By Nick Assinder
Political correspondent, BBC News website in Brighton
Gordon Brown's big speech, with its carefully-worded references to "New" and "renewed" Labour and its distinct Thatcherite overtones, is certain to intensify the leadership speculation already gripping this conference.
Brown will aim to persuade the party that he is Blair's natural successor
It may also, however, open up a wider debate amongst delegates over precisely what a Brown premiership would be like and where it would lead the Labour Party and the country.
There is a growing belief that what delegates in Brighton will witness this week is the start of that planned, "smooth transition of power" from outgoing prime minister Blair to new man Brown.
There are even those who believe the two men have come to an understanding which will see the chancellor helping secure Mr Blair's legacy of reform in return for an orderly, and swift takeover of power.
To that end Mr Brown will deliver a speech designed to, once again, prove he is the only natural successor to Tony Blair.
But he will also seek to unite the party behind a new, Brownite vision for the future which accepts the advances made by New Labour - he even uses the words which once used to stick in his throat - and even takes them further.
Thatcherite talk of creating a "home-owning, share-owning, asset-owning, wealth-owning democracy" may send shivers down the spines of old Labour, already showing signs of suspicion over his intentions once in power.
But his speech will also attempt to convince worried activists and trade unionists that he can be trusted not to betray them.
So, Mr Brown will go on to declare his vision is "not just for some, but for all, honouring our party's constitution - putting power, wealth and opportunity in the hands of the many and not just the few".
Brown is just as committed to reform as Tony Blair
"So when commentators tell you the next election will be old Labour versus new Conservatives, tell them the truth.
"The next election must and will be New Labour renewed against a Conservative party today incapable of renewal."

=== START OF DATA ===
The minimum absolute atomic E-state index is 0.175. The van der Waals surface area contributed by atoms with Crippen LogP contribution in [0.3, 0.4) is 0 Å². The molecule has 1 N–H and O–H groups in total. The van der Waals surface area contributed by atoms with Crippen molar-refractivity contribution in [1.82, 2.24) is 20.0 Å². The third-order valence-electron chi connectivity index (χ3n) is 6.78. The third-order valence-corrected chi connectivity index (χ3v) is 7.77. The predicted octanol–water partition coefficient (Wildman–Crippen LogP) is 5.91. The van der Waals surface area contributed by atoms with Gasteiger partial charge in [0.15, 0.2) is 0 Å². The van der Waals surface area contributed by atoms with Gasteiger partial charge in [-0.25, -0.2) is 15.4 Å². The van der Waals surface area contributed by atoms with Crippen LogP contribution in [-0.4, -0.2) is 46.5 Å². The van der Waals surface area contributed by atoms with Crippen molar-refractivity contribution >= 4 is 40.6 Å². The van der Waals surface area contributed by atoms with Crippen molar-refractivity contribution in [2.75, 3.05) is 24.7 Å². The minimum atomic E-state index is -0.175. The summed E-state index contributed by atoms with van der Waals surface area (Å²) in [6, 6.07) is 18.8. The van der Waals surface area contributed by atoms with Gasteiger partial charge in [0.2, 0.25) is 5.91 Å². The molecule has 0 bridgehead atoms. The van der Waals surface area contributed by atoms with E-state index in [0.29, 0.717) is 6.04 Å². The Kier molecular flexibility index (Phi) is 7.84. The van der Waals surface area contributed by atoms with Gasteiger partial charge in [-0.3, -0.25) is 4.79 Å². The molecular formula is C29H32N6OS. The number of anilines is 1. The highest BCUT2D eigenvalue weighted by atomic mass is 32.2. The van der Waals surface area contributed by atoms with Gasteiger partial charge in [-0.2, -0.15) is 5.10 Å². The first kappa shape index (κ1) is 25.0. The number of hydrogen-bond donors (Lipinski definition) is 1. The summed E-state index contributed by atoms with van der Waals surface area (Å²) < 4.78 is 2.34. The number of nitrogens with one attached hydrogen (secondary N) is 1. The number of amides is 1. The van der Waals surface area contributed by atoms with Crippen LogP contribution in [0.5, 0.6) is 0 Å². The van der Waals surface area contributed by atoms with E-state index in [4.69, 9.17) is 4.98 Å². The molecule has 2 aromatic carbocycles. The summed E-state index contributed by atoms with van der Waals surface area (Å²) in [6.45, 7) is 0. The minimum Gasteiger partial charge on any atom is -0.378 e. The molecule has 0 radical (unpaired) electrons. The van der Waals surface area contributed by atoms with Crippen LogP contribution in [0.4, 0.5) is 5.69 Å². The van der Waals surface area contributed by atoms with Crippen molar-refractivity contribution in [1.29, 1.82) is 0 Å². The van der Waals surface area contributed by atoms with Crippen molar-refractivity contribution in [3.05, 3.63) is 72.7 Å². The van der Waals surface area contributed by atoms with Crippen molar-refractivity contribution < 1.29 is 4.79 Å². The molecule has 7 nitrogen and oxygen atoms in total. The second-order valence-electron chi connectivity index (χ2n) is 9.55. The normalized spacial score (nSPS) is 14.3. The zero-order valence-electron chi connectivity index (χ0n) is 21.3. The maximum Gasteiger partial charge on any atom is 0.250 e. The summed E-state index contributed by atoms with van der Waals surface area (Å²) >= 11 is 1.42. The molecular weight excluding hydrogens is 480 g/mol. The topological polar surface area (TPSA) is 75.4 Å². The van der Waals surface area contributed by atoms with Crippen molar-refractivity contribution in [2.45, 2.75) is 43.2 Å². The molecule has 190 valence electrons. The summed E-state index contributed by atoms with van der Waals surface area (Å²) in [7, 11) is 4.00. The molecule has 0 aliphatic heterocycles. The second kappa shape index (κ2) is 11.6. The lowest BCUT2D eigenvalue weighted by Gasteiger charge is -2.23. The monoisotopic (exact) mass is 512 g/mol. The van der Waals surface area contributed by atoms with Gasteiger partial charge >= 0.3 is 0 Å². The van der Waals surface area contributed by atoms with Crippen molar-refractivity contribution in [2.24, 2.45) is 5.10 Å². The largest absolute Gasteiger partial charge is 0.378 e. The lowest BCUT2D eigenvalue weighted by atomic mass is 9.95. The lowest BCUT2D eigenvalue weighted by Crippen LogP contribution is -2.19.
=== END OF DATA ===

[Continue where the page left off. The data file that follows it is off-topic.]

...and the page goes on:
In a further attempt to reconcile New and Old Labour, he will add that the great Labour governments of the last century "were great because they were reforming, progressive governments that transformed Britain".
Mr Brown knows that he has two distinct audiences to satisfy with this overtly leadership-style speech.
First he has to reassure middle England voters that he is not about to abandon the reforms mapped out by Tony Blair and which saw them abandoning the Tories over the past eight years.
But he also has to persuade traditionalists in the party that he is still the man they believe him to be - the protector of the Labour soul.
Not just more Blairism
He has already been warned by some senior trades unionists that they expect something different from a Brown premiership, not just more Blairism.
Others, however, believe the chancellor is as much a creator of New Labour as the prime minister and is just as committed to reform, particularly of the public sector.
After Mr Brown's speech, delegates will be looking to the prime minister's performance later in the week for any signs of his intentions.
Meanwhile, there appears to be a gathering campaign aimed at ensuring the transition is indeed smooth, with senior Blairite figures like Tessa Jowell urging MPs not to spark a contest.
And many in Brighton believe the week will see an echo of the double-act performance between Blair and Brown which marked the last general election campaign.